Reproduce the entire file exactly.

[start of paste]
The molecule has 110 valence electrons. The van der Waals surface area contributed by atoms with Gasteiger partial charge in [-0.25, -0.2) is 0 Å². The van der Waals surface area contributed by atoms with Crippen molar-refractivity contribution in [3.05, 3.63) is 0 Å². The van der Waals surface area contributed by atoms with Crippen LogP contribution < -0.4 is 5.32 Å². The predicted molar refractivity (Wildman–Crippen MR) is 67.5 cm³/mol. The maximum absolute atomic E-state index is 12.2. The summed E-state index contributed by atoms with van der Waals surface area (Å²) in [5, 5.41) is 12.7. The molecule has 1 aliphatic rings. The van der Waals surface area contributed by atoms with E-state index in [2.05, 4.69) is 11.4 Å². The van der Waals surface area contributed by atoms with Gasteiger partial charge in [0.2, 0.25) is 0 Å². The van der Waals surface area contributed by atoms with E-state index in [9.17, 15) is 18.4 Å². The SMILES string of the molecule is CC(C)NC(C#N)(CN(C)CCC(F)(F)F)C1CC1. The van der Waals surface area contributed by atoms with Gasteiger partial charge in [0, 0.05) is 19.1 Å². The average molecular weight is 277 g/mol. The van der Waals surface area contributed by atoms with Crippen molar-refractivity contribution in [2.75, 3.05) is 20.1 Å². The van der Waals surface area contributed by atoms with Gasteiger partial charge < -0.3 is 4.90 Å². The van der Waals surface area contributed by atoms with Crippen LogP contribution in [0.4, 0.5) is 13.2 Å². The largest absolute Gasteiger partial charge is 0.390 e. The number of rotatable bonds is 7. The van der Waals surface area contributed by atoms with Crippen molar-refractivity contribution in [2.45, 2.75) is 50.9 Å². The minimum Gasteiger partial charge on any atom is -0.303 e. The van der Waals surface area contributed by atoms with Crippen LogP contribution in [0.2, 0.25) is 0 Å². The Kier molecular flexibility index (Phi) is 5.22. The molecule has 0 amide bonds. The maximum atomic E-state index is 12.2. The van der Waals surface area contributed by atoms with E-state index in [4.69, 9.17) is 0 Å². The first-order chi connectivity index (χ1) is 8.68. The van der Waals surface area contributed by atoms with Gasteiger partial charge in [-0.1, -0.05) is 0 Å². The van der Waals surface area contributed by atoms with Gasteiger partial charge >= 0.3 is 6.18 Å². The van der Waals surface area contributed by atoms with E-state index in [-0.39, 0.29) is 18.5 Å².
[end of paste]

The molecule has 110 valence electrons. The van der Waals surface area contributed by atoms with Gasteiger partial charge in [-0.25, -0.2) is 0 Å². The van der Waals surface area contributed by atoms with Crippen molar-refractivity contribution in [3.05, 3.63) is 0 Å². The van der Waals surface area contributed by atoms with Crippen LogP contribution < -0.4 is 5.32 Å². The predicted molar refractivity (Wildman–Crippen MR) is 67.5 cm³/mol. The maximum absolute atomic E-state index is 12.2. The summed E-state index contributed by atoms with van der Waals surface area (Å²) in [5, 5.41) is 12.7. The molecule has 1 aliphatic rings. The van der Waals surface area contributed by atoms with E-state index in [2.05, 4.69) is 11.4 Å². The van der Waals surface area contributed by atoms with Gasteiger partial charge in [0.2, 0.25) is 0 Å². The van der Waals surface area contributed by atoms with E-state index in [9.17, 15) is 18.4 Å². The SMILES string of the molecule is CC(C)NC(C#N)(CN(C)CCC(F)(F)F)C1CC1. The van der Waals surface area contributed by atoms with Gasteiger partial charge in [0, 0.05) is 19.1 Å². The average molecular weight is 277 g/mol. The van der Waals surface area contributed by atoms with Crippen molar-refractivity contribution in [2.75, 3.05) is 20.1 Å². The van der Waals surface area contributed by atoms with Gasteiger partial charge < -0.3 is 4.90 Å². The van der Waals surface area contributed by atoms with Crippen LogP contribution in [0.4, 0.5) is 13.2 Å². The largest absolute Gasteiger partial charge is 0.390 e. The number of rotatable bonds is 7. The van der Waals surface area contributed by atoms with Crippen molar-refractivity contribution in [2.45, 2.75) is 50.9 Å². The minimum Gasteiger partial charge on any atom is -0.303 e. The van der Waals surface area contributed by atoms with Crippen LogP contribution in [0.2, 0.25) is 0 Å². The Kier molecular flexibility index (Phi) is 5.22. The molecule has 0 amide bonds. The maximum atomic E-state index is 12.2. The van der Waals surface area contributed by atoms with E-state index in [4.69, 9.17) is 0 Å². The first-order chi connectivity index (χ1) is 8.68. The van der Waals surface area contributed by atoms with Gasteiger partial charge in [-0.1, -0.05) is 0 Å². The van der Waals surface area contributed by atoms with Gasteiger partial charge >= 0.3 is 6.18 Å². The van der Waals surface area contributed by atoms with E-state index in [-0.39, 0.29) is 18.5 Å².